Yesterday I attended the annual UCS (University Campus Suffolk) Learning and Teaching conference. It was a day packed with presentations looking at open, distant and e-learning, as well as investigating how technology in both the lecture theatre and online can enhance learning.
Keynote speakers, Dr Andrew Middleton and Professor Stephen Gomez discussed student engagement and learning landscapes. Gomez interestingly pointed out that perceptions of what constituted a lecture when he first came to education hadn’t changed since the 14th century, whereby a didactic method of imparting knowledge from one source, the lecturer, to a passive audience, the students, was still being used today. He related this to the differences in business or health care in the 14th century to current day practice, stating that as academics we were either incredibly lucky to hit upon the ‘correct’ methodology back then, or we needed to rethink these old ideologies.
Throughout the rest of the day, I heard speakers discuss the benefits of online handbooks and teaching resources; using technologies for adaptive release of tests to students (whereby a learner can not progress to the next stage of a test until they’ve completed that section correctly); the advantages of verbal feedback being supplied as audio files; and the idea of releasing feedback and grades separately to encourage reflection and help students see feedback as supportive rather than linking it to what they may see as negative grades.
In the afternoon Professor David Gill gave a presentation on how Web 2.0 technologies had become leading tools in linking students, academic research and the press, with how the Looting Matters blog, which reports on archaeological research and stolen antiquaries, had become a ‘go to’ website for Reuters when reporting on such issues. As a counterpoint to some of the other presentations during the proceedings, Dr Fidel Meraz and Dr Mike Doherty, lecturers from the UCS Interior Architecture and Design course, discussed the importance of not relying on the fetishisation of technology when working with students who have to have an experiential perspective on the human and social aspects of navigating space and designing for interaction in a physical environment.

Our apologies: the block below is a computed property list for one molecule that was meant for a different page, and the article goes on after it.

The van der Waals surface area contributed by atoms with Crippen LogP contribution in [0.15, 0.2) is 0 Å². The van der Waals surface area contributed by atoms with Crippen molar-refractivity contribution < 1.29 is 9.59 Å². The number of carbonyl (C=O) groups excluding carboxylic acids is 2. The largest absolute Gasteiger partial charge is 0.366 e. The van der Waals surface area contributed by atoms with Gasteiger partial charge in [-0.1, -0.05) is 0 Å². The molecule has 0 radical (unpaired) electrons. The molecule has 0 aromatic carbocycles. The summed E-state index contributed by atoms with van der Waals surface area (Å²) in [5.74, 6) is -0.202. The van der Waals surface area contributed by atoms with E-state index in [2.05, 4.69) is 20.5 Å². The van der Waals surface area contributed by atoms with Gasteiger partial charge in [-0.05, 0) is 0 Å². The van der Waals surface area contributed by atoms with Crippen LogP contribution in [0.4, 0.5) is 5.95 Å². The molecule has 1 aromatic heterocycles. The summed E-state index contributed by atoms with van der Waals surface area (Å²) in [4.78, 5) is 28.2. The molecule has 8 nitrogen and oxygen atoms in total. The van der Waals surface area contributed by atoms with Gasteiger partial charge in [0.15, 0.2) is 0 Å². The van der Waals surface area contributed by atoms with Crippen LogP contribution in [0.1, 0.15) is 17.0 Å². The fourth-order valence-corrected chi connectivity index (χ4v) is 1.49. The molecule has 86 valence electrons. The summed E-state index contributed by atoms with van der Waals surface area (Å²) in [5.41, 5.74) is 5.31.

The day was extremely stimulating. The pedagogical rationale surrounding different frameworks of teaching, and how the methodology behind decisions of delivery using technology has provided much food for thought in considering my own teaching. In particular, Professor Gomez demonstrated an online resource for tagging imagery which could be very useful in critiques about student work, or when teaching the history of design.
However, throughout the day there were many questions I felt weren’t being discussed. These include:
—data protection of staff recording things on personal devices
—staff using personal devices they’ve paid for in order to meet expectations of contemporary education
—health and safety issues around RSI
—the possible disenfranchising of students who can’t afford up to date technology
—the possible disenfranchising of students and staff who live in areas of web poverty
—workload management and work/life balance issues in an ‘always connected’ culture
The focus of all the presenters tended to be on pedagogy without any discussion about any wider ethical implications. For example, data protection was only raised once in one Q&A session, and social justice was only briefly discussed at the end of the day in the plenary session when a student raised the issue for the panel to discuss. For me, for such ethical considerations in open, distance and e-learning have to be explored alongside all other discussions about the positive benefits of championing existing and emerging technologies in higher education. Drs Meraz and Doherty have a point in using the term the ‘fetishisation of technology’ and I worry we are rushing into a future where by all manner of problems will rear their heads down the line for both students and lectures if due consideration of such issues isn’t embedded into current dialogue.
These comments are not meant to be critical of any discussions that took place, or to be seen with any luddite connotations, because I embrace new technology in both my personal life and professional practice, and can truly see the potential advantages to both learners and teachers that emerged from the majority of presentations I witnessed. But they are meant as a word of caution on not divorcing the social and political implications of championing technology in any such discussions, and the belief that, as educationists, it is our duty to always be considering our practice holistically.